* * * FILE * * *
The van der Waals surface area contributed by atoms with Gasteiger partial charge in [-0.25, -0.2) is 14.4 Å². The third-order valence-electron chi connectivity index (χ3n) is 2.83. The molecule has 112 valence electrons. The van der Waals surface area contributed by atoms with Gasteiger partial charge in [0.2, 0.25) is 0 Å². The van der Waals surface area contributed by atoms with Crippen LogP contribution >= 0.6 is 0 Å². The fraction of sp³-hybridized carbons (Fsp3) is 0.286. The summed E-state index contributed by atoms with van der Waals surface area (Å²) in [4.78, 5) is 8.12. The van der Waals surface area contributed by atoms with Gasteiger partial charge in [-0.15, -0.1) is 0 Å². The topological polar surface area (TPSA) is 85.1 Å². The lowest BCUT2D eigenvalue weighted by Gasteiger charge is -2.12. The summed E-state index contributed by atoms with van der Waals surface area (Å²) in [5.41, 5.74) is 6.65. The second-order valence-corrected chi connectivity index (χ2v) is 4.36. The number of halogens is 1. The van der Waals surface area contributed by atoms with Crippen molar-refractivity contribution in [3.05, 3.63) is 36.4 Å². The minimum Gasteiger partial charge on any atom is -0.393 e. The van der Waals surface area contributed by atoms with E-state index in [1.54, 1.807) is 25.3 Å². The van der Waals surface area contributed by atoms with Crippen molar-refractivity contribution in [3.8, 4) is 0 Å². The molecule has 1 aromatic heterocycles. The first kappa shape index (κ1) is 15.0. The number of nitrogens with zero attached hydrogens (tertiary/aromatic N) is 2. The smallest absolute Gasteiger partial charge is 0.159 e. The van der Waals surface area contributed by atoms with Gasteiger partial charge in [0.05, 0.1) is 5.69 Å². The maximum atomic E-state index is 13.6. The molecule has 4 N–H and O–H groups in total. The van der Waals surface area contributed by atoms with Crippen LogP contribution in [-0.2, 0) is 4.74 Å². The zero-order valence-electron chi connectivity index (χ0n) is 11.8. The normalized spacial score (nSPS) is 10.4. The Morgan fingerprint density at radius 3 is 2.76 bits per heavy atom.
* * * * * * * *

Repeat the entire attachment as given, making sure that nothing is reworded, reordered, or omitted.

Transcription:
The van der Waals surface area contributed by atoms with Gasteiger partial charge in [-0.25, -0.2) is 14.4 Å². The third-order valence-electron chi connectivity index (χ3n) is 2.83. The molecule has 112 valence electrons. The van der Waals surface area contributed by atoms with Gasteiger partial charge in [0.2, 0.25) is 0 Å². The van der Waals surface area contributed by atoms with Crippen LogP contribution >= 0.6 is 0 Å². The fraction of sp³-hybridized carbons (Fsp3) is 0.286. The summed E-state index contributed by atoms with van der Waals surface area (Å²) in [4.78, 5) is 8.12. The van der Waals surface area contributed by atoms with Gasteiger partial charge in [-0.15, -0.1) is 0 Å². The topological polar surface area (TPSA) is 85.1 Å². The lowest BCUT2D eigenvalue weighted by Gasteiger charge is -2.12. The summed E-state index contributed by atoms with van der Waals surface area (Å²) in [5.41, 5.74) is 6.65. The second-order valence-corrected chi connectivity index (χ2v) is 4.36. The number of halogens is 1. The van der Waals surface area contributed by atoms with Crippen molar-refractivity contribution in [3.05, 3.63) is 36.4 Å². The minimum Gasteiger partial charge on any atom is -0.393 e. The van der Waals surface area contributed by atoms with E-state index in [1.54, 1.807) is 25.3 Å². The van der Waals surface area contributed by atoms with Crippen molar-refractivity contribution in [3.8, 4) is 0 Å². The molecule has 1 aromatic heterocycles. The first kappa shape index (κ1) is 15.0. The number of nitrogens with zero attached hydrogens (tertiary/aromatic N) is 2. The smallest absolute Gasteiger partial charge is 0.159 e. The van der Waals surface area contributed by atoms with Gasteiger partial charge in [0.05, 0.1) is 5.69 Å². The maximum atomic E-state index is 13.6. The molecule has 4 N–H and O–H groups in total. The van der Waals surface area contributed by atoms with Crippen LogP contribution in [-0.2, 0) is 4.74 Å². The zero-order valence-electron chi connectivity index (χ0n) is 11.8. The normalized spacial score (nSPS) is 10.4. The Morgan fingerprint density at radius 3 is 2.76 bits per heavy atom.